Providing Professional Support: Experience vs Knowledge

Providing Professional Support: Experience vs Knowledge

APSARD welcomes blogs expressing the opinions of its members. The following blog is an opinion piece from APSARD member, Cindy Goldrich, Ed. M., ADHD-CCSP.

I recently wrote a blog entitled In Search Of – Mental Health Professionals Who Understand ADHD.  I wrote this blog after an experience of trying desperately to help one of my clients find therapeutic support for her 16-year-old son who has ADHD and depression and was also dealing with alcohol abuse.  My goal was to connect them with a therapist who had specific knowledge and experience with how ADHD was playing a role in his challenges.  This proved to be quite a challenging quest.

Unfortunately, I have found that many therapists who, while excellent in their craft, are not knowledgeable about the impact that ADHD (and executive function challenges) has on learning, motivation, emotions, behavior, and the whole family system.  Traditionally, ADHD has been minimally addressed in graduate training programs.  However, I believe that any professional who works with a client/patient with an ADHD diagnosis would better serve their clients if they are appropriately educated about core symptomology, traits, relevant research, and best practice treatments.

In my “In Search Of…“article, I asked Licensed Therapists who had expertise in ADHD to contact me.  I asked them to complete a form telling me about their knowledge of ADHD and how they had acquired their knowledge.  I am disappointed to see that many respondents cited their knowledge was based on their own experience as either someone with ADHD or as a parent of a child with ADHD. Quite frankly, experience is NOT knowledge. In my practice, I often say, “Parent the Child you Have.”  The main message behind this statement is that each child is different.  ADHD shows up differently in every individual.  Therefore, personal experience is not transferable, nor can it be generalized to other people or situations.

Some therapists cited that they learned about ADHD from blogs, articles, and podcasts.  Sadly, so much information is out there that is inaccurate or worse.  I am not sure that learning from unvetted sources compares to materials presented in coursework.

Although I am a trained mental health counselor, I work primarily as an ADHD Coach and Coach Trainer. As a coach, I am very clear on the lines between therapy and coaching.  In fact, I spend considerable time with the coaches that I train, making sure that they understand the importance of “staying in their lane.”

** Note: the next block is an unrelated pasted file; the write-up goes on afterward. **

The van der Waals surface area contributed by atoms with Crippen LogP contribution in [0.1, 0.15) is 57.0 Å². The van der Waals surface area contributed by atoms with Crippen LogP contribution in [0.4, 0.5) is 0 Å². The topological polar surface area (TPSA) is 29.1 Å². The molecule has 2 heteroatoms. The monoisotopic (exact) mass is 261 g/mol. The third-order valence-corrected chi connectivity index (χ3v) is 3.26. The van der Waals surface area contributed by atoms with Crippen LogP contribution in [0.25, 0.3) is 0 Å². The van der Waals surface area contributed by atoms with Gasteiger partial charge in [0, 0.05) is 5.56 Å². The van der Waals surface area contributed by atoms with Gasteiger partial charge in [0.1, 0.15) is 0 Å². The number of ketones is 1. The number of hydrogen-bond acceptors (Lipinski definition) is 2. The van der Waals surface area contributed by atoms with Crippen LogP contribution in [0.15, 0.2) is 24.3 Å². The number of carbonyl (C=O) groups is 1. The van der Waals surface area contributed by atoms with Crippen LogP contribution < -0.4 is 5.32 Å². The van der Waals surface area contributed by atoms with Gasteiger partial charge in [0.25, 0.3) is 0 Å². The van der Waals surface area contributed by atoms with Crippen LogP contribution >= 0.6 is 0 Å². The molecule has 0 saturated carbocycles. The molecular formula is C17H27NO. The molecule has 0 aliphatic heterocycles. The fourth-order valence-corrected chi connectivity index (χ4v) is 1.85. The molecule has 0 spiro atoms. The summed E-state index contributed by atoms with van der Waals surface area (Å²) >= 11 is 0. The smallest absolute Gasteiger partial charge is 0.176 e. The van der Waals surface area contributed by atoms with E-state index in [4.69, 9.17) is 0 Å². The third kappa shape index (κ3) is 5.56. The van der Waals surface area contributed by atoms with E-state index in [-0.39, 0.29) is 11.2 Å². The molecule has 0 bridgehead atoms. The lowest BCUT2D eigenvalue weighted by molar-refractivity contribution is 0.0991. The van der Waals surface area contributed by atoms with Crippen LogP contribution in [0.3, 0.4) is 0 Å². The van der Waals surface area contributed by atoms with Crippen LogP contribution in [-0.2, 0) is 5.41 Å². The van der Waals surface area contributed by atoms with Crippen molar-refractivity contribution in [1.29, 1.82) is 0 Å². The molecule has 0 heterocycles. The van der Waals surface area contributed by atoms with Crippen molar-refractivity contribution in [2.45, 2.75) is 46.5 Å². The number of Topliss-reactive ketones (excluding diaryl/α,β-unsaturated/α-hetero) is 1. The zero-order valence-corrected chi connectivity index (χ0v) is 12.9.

ADHD Coaching is a discipline where professionals are trained and can become certified (the International Coaching Federation is the “gold standard”) with a rigorous set of Core Competencies and a strong Code of Ethics.  Over the past decade, ADHD Coaching has become recognized as an important part of the multimodal treatment plan for individuals with ADHD by notables in the field such as Russell Barkley, Thomas Brown, Russell Ramsey, and Anthony Rostain.

In their article, Therapy and ADD Coaching: Similarities, Differences, and Collaboration, Clinical Psychologist Peter Jaska and Master Certified Coach Nancy Ratey discuss the effective collaboration between coaching and therapy.  “Coaching involves an ongoing relationship between a coach and client that is very goal-driven, structured, and focused on helping the clients actively create practical strategies to accomplish specific goals and develop general skills to be more effective in their daily lives. Many therapists are referring to coaches so that they can help the client clear the behavioral “clutter” and allow the therapist to focus more on core therapeutic issues.”  Coaches also know that there are times where their clients will be best served by therapy with a qualified practitioner.

The mission of APSARD is to “improve the quality of care for ADHD patients through research, best practices, and evidence-based education and training.” Perhaps APSARD, along with organizations such as CHADD, ADDA, and the ADHD Coaching Organization, can put out the clarion call to advocate for:

  • Better training in schools and programs that prepare future mental health professionals
  • Certification or distinction opportunities for those who meet a level of ADHD knowledge
  • Public awareness of the value and importance of seeking out qualified ADHD experts when looking at treatment options.

We have so much knowledge; it’s time we all do better in serving the public at large.